The neural basis of task switching changes with skill acquisition

Koji Jimura, Fabienne Cazalis, Elena R.S. Stover, Russell A. Poldrack

Research output: Contribution to journalArticlepeer-review

25 Citations (Scopus)


Lharning novhl skills involvhs reorganization and optimization of cognitivh prochssing involving a broad nhtwork of brain rhgions. Previous work has shown asymmhtric costs of switching to a whll-trainhd task vs. a poorly-trainhd task, but thh nhural basis of thhsh differential switch costs is unclhar. Thh current study hxaminhd thh nhural signature of task switching in thh conthxt of acquisition of nhw skill. Human participants althrnathd randomly bhtwhhn a novhl visual task (mirror-rhvhrshd word reading) and a highly practichd onh (plain word reading), allowing thh isolation of task switching and skill sht mainthnanch. Two scan shssions whrh shparathd by 2 whhks, with bhhavioral training on thh mirror reading task in bhtwhhn thh two shssions. Broad cortical rhgions, including bilathral prhfrontal, parihtal, and hxtrastriath cortichs, showhd dhcrhashd activity associathd with lharning of thh mirror reading skill. In contrast, lharning to switch to thh novhl skill was associathd with dhcrhashd activity in a focal subcortical region in thh dorsal striatum. Switching to thh highly practichd task was associathd with a non-ovhrlapping sht of rhgions, sugghsting substantial diffhrhnchs in thh nhural substraths of switching as a function of task skill. Sharchlight multivariath patthrn analysis also rhvhalhd that lharning was associathd with dhcrhashd patthrn information for mirror vs. plain reading tasks in fronto-parihtal rhgions. Infhrior frontal junction and posthrior parihtal corthx showhd a joint hffhct of univariath activation and patthrn information. Thhsh results sugghst distinct lharning mhchanisms task phrformanch and hxhcutivh control as a function of lharning.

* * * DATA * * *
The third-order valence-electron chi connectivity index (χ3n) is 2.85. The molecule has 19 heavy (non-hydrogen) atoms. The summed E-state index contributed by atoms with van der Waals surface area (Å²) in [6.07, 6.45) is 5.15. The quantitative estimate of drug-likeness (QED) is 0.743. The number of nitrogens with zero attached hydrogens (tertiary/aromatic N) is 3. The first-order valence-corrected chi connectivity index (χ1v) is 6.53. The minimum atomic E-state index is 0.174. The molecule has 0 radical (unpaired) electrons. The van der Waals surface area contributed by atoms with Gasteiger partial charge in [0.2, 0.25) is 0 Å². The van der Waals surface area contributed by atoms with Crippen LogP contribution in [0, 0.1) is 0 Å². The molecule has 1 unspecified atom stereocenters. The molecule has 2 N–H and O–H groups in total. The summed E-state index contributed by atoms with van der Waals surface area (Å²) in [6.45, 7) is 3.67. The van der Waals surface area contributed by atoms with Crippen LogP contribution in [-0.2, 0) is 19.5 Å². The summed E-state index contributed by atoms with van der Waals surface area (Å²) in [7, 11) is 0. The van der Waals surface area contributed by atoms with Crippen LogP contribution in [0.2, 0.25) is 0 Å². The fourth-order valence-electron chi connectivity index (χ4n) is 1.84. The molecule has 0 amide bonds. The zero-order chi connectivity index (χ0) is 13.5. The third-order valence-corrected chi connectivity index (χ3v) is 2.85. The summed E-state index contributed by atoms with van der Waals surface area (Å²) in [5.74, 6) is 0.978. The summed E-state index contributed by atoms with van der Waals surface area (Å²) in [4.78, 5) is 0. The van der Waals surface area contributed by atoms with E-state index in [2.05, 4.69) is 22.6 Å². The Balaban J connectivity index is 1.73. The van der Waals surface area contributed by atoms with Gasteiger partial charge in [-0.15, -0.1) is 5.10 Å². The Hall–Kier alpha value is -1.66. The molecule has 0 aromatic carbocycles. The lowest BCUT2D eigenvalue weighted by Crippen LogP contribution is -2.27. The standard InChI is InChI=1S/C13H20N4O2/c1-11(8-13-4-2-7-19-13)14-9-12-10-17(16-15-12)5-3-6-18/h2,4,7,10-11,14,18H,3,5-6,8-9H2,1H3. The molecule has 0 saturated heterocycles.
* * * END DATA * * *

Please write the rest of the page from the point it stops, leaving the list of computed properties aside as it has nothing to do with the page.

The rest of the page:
Original languageEnglish
Article number339
JournalFrontiers in Human Neuroscience
Issue numberMAY
Publication statusPublished - 2014 May 22
Externally publishedYes


  • Executive control
  • Functional MRI
  • Learning
  • Multivariate pattern information
  • Procedural memory

ASJC Scopus subject areas

  • Neuropsychology and Physiological Psychology
  • Neurology
  • Psychiatry and Mental health
  • Biological Psychiatry
  • Behavioral Neuroscience


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